Whose Sustainability Is This, Anyway?
For the first half of this year I was charged with a heady task: Find the best examples of new California product designs which respond to pressing environmental, political, social, and economic issues. I was one of five curators tasked with assembling selections for the California Design Biennial show Action/Reaction, which opened last month at the Pasadena Museum of California Art, and let me tell you, it wasn't easy. It was probably the hardest thing I've ever done. But not just because I had to pare down a list of hundreds of worthy potential pieces. I also had to think about how the criteria for these choices jived with the definitions of my four co-curators. I quickly realized that no matter how much we thought alike, we'd never defined some of the key words around the exhibition—green, responsible, natural, impactful—in the exact same way.
In the last few years, with the surge of eco-awareness infusing every corner of our lives, from our businesses to our buying decisions to our bathrooms at home, it's hard to go a few hours without hearing the word "sustainability." But what can sustainability really mean when it means something different to everyone?
I think sustainability is like religion. There are believers and evangelists. There are eco-agnostics and eco-atheists. There are "Christmas and Easter" casuals and Orthodox faithfuls. Just like everyone has a definition—or no definition—of their own spirituality, everyone can put themselves somewhere on the spectrum of sustainability, because it's all about very personal decisions. Some people will recycle and change their lightbulbs. Some people will give away their cars and swear off air travel and compost their own feces. Who are we to judge? And how can we? Although I'd have to declare anyone who is composting poop as a sustainability bad ass. (Sigh.)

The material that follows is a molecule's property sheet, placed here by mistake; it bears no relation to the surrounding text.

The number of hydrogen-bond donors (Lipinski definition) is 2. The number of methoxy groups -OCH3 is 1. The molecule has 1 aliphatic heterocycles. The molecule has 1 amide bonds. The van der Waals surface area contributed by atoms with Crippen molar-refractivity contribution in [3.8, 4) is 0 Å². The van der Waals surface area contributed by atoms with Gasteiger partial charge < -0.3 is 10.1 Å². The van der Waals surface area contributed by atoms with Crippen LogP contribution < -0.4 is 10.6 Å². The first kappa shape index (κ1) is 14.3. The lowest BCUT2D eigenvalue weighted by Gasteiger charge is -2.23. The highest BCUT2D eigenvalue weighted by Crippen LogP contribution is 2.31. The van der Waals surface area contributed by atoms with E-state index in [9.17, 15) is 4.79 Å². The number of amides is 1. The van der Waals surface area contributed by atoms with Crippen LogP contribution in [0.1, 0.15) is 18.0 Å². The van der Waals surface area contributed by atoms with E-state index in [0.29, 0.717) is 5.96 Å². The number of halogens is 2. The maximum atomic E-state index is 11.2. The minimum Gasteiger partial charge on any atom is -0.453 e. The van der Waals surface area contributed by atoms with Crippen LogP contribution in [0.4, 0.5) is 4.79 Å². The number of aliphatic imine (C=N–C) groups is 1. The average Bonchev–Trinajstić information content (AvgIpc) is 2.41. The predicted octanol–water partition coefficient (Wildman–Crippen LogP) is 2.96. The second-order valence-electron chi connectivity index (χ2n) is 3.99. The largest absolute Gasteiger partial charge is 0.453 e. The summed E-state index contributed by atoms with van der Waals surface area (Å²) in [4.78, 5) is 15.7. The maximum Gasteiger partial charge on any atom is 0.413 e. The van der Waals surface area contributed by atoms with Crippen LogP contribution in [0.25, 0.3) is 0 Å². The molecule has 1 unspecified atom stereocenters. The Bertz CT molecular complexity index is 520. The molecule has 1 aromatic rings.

For designers, the language around sustainability holds a special importance because they're often charged with translating and executing these abstract ideas of "sustainability" into tangible products and services. Example: A client wants to be "eco-friendly," so designers help them switch to packaging with recycled materials and non-toxic printing. But now designers are becoming part of decisions far more complicated than that. What about an efficient system in place to ship that package? What about a repair policy for the product within? Suddenly, designers don't need a green handbook, they need a much more broadly-based, constantly-updated definition of sustainability to use in their work.
That's why The Living Principles, which rolled out its website early last month, is such a welcome online resource. The Living Principles was launched through AIGA, the professional association of mostly graphic-minded designers, to help define issues and encourage conversation around sustainability. The site is meant to be an educational tool and place of inspiration for designers, namely as a news aggregator for partner sites like Greenbiz, Core77, and Change Observer. There are also places for recommended books and films, and a forum, all beautifully designed by Tomorrow Partners.
But here's the thing. The Living Principles doesn't assume a particular stance—or, perhaps you could say ideology—instead, it synthesizes the best work being done in this area for the past 50 years. It isn't one person's values, handed down to the masses, or a manifesto filled with polarizing language—rather it includes all the major programs, published works, and sustainability rating tools that designers are currently working with. These initiatives, ranging from from the World Economic Forum to The Natural Step, are mapped according to their relative similarities on an axis named Context. As a framework—which pulls from heavily from the incredible work of experts like Adam Werbach and Nathan Shedroff—the site provides a solid historic overview of sustainable theories and practices.